Mon, Dec 21, 2009 - Page 3 News List

CROSS-STRAIT TALKS: Cross-strait legal requests soaring since pact signed

FIGHTING CRIME Government statistics show there has been more Taipei and Beijing cooperation than there has been with the US

STAFF WRITER, WITH CNA

There have been 47 times more requests for legal assistance between Taiwan and China in the five months since a mutual assistance pact took effect in June than between Taiwan and the US in seven years, Ministry of Justice figures show.

Taiwan and China asked each other for help 3,452 times between June 25 and Nov. 30, compared to 73 cases between Taiwan and the US over the past seven years, the figures show.

Mutual legal assistance cases cover repatriating criminals, collecting evidence, exchanging intelligence, and sending alerts on major events.

Of the above cases, 93 were requests to repatriate wanted persons, 243 were to exchange intelligence, 61 were for investigations and collecting evidence, 64 were for picking up criminals returned by either side, 264 were for sending important alerts, 22 were for exchanging ideas on specialized fields, and 2,705 were related to the delivery of legal documents.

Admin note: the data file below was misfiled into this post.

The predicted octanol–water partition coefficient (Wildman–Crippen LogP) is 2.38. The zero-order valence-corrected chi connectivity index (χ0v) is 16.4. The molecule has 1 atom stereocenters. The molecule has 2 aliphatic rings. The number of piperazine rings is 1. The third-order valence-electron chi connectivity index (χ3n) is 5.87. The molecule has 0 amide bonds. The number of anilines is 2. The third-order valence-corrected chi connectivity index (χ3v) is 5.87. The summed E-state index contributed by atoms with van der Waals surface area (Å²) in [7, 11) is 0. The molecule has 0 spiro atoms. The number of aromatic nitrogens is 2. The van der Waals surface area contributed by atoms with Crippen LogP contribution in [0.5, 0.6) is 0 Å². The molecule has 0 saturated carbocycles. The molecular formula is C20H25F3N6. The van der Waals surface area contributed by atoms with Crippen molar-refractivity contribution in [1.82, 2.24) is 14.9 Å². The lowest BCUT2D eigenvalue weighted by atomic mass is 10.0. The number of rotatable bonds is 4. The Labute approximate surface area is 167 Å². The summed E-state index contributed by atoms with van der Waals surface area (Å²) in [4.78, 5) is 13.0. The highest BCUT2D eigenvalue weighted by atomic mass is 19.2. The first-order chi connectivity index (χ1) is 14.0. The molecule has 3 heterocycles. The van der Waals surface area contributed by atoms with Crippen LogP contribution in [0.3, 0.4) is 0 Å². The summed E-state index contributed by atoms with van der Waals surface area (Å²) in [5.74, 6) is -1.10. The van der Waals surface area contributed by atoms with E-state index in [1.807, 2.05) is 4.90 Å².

These requests were made possible by the pact on crime fighting and mutual legal assistance during cross-strait talks in April this year.

Despite the agreement, however, Beijing has failed to hand over most of the Taiwanese fugitives living in China, many of whom were white-collar criminals, a justice ministry official said on condition of anonymity.

Chinese authorities are willing to hunt down wanted gangsters and repatriate them, because they may hook up with Chinese gangsters and commit more crimes there, the official said, but many economic criminals avoid arrest by keeping a low profile or exerting political or financial influence.

The same goes for the US, which has not repatriated a major Taiwanese white-collar criminal so far, the official said.

Chinese officials told their Taiwanese counterparts after the pact took effect that nabbing white-collar criminals would have an adverse impact on the economies of Taiwan and China because such arrests might create panic among Taiwanese-invested businesses, the official said.

Greater Taiwan-China cooperation in this area would create a new milestone, especially if judicial authorities on either side were allowed to conduct investigations on each other’s territories, the official said.

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